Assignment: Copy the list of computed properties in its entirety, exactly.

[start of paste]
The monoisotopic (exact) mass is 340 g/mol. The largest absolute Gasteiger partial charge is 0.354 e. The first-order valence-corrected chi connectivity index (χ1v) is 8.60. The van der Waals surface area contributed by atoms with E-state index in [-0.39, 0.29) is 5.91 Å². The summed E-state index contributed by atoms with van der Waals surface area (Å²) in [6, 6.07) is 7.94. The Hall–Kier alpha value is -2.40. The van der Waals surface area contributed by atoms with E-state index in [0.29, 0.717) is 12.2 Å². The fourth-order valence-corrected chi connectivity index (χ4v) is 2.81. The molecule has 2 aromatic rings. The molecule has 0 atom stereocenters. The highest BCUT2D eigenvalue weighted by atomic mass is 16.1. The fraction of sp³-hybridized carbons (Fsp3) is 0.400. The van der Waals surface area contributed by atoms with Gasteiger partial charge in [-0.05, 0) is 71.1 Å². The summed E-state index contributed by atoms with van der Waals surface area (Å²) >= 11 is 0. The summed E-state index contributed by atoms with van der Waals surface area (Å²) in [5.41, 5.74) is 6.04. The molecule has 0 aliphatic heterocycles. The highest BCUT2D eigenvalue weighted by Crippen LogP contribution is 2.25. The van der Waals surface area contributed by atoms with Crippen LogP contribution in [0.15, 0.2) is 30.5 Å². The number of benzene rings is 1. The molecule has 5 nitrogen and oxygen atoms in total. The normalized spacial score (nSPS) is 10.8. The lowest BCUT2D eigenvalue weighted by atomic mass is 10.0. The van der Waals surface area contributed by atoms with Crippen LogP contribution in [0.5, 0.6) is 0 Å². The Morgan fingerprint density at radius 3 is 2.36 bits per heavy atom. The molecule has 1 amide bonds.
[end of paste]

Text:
The monoisotopic (exact) mass is 340 g/mol. The largest absolute Gasteiger partial charge is 0.354 e. The first-order valence-corrected chi connectivity index (χ1v) is 8.60. The van der Waals surface area contributed by atoms with E-state index in [-0.39, 0.29) is 5.91 Å². The summed E-state index contributed by atoms with van der Waals surface area (Å²) in [6, 6.07) is 7.94. The Hall–Kier alpha value is -2.40. The van der Waals surface area contributed by atoms with E-state index in [0.29, 0.717) is 12.2 Å². The fourth-order valence-corrected chi connectivity index (χ4v) is 2.81. The molecule has 2 aromatic rings. The molecule has 0 atom stereocenters. The highest BCUT2D eigenvalue weighted by atomic mass is 16.1. The fraction of sp³-hybridized carbons (Fsp3) is 0.400. The van der Waals surface area contributed by atoms with Gasteiger partial charge in [-0.05, 0) is 71.1 Å². The summed E-state index contributed by atoms with van der Waals surface area (Å²) >= 11 is 0. The summed E-state index contributed by atoms with van der Waals surface area (Å²) in [5.41, 5.74) is 6.04. The molecule has 0 aliphatic heterocycles. The highest BCUT2D eigenvalue weighted by Crippen LogP contribution is 2.25. The van der Waals surface area contributed by atoms with Crippen LogP contribution in [0.15, 0.2) is 30.5 Å². The number of benzene rings is 1. The molecule has 5 nitrogen and oxygen atoms in total. The normalized spacial score (nSPS) is 10.8. The lowest BCUT2D eigenvalue weighted by atomic mass is 10.0. The van der Waals surface area contributed by atoms with Crippen LogP contribution in [0.5, 0.6) is 0 Å². The Morgan fingerprint density at radius 3 is 2.36 bits per heavy atom. The molecule has 1 amide bonds.